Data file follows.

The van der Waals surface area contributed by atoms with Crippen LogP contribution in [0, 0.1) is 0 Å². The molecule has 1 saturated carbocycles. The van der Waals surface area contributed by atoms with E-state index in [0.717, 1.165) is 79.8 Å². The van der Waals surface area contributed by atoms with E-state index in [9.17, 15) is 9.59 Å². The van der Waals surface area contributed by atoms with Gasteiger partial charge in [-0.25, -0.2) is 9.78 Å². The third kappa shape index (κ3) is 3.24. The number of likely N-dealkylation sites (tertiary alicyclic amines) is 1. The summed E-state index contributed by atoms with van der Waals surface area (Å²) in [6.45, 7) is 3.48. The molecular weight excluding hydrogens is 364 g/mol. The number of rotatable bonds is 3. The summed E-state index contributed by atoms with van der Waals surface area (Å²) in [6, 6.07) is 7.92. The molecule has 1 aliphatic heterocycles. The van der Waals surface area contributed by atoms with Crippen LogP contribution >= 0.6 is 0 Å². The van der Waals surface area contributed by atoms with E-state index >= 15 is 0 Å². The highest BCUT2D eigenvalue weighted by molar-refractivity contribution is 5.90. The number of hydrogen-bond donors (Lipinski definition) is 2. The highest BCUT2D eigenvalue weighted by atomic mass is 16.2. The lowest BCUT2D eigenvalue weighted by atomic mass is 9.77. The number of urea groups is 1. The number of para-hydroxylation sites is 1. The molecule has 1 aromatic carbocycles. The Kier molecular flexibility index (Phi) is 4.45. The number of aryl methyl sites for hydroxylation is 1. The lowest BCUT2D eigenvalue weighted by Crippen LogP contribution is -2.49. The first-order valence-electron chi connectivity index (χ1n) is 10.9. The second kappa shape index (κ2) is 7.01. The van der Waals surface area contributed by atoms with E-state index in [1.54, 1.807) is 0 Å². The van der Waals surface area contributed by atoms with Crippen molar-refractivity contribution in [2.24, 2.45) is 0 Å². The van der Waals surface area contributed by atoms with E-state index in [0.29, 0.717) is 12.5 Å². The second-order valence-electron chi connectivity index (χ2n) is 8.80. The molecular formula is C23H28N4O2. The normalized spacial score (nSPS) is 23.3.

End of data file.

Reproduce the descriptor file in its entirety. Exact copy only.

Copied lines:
The van der Waals surface area contributed by atoms with Crippen LogP contribution in [0, 0.1) is 0 Å². The molecule has 1 saturated carbocycles. The van der Waals surface area contributed by atoms with E-state index in [0.717, 1.165) is 79.8 Å². The van der Waals surface area contributed by atoms with E-state index in [9.17, 15) is 9.59 Å². The van der Waals surface area contributed by atoms with Gasteiger partial charge in [-0.25, -0.2) is 9.78 Å². The third kappa shape index (κ3) is 3.24. The number of likely N-dealkylation sites (tertiary alicyclic amines) is 1. The summed E-state index contributed by atoms with van der Waals surface area (Å²) in [6.45, 7) is 3.48. The molecular weight excluding hydrogens is 364 g/mol. The number of rotatable bonds is 3. The summed E-state index contributed by atoms with van der Waals surface area (Å²) in [6, 6.07) is 7.92. The molecule has 1 aliphatic heterocycles. The van der Waals surface area contributed by atoms with Crippen LogP contribution >= 0.6 is 0 Å². The van der Waals surface area contributed by atoms with E-state index >= 15 is 0 Å². The highest BCUT2D eigenvalue weighted by molar-refractivity contribution is 5.90. The number of hydrogen-bond donors (Lipinski definition) is 2. The highest BCUT2D eigenvalue weighted by atomic mass is 16.2. The lowest BCUT2D eigenvalue weighted by atomic mass is 9.77. The number of urea groups is 1. The number of para-hydroxylation sites is 1. The molecule has 1 aromatic carbocycles. The Kier molecular flexibility index (Phi) is 4.45. The number of aryl methyl sites for hydroxylation is 1. The lowest BCUT2D eigenvalue weighted by Crippen LogP contribution is -2.49. The first-order valence-electron chi connectivity index (χ1n) is 10.9. The second kappa shape index (κ2) is 7.01. The van der Waals surface area contributed by atoms with E-state index in [1.54, 1.807) is 0 Å². The van der Waals surface area contributed by atoms with Crippen molar-refractivity contribution in [2.24, 2.45) is 0 Å². The van der Waals surface area contributed by atoms with E-state index in [0.29, 0.717) is 12.5 Å². The second-order valence-electron chi connectivity index (χ2n) is 8.80. The molecular formula is C23H28N4O2. The normalized spacial score (nSPS) is 23.3.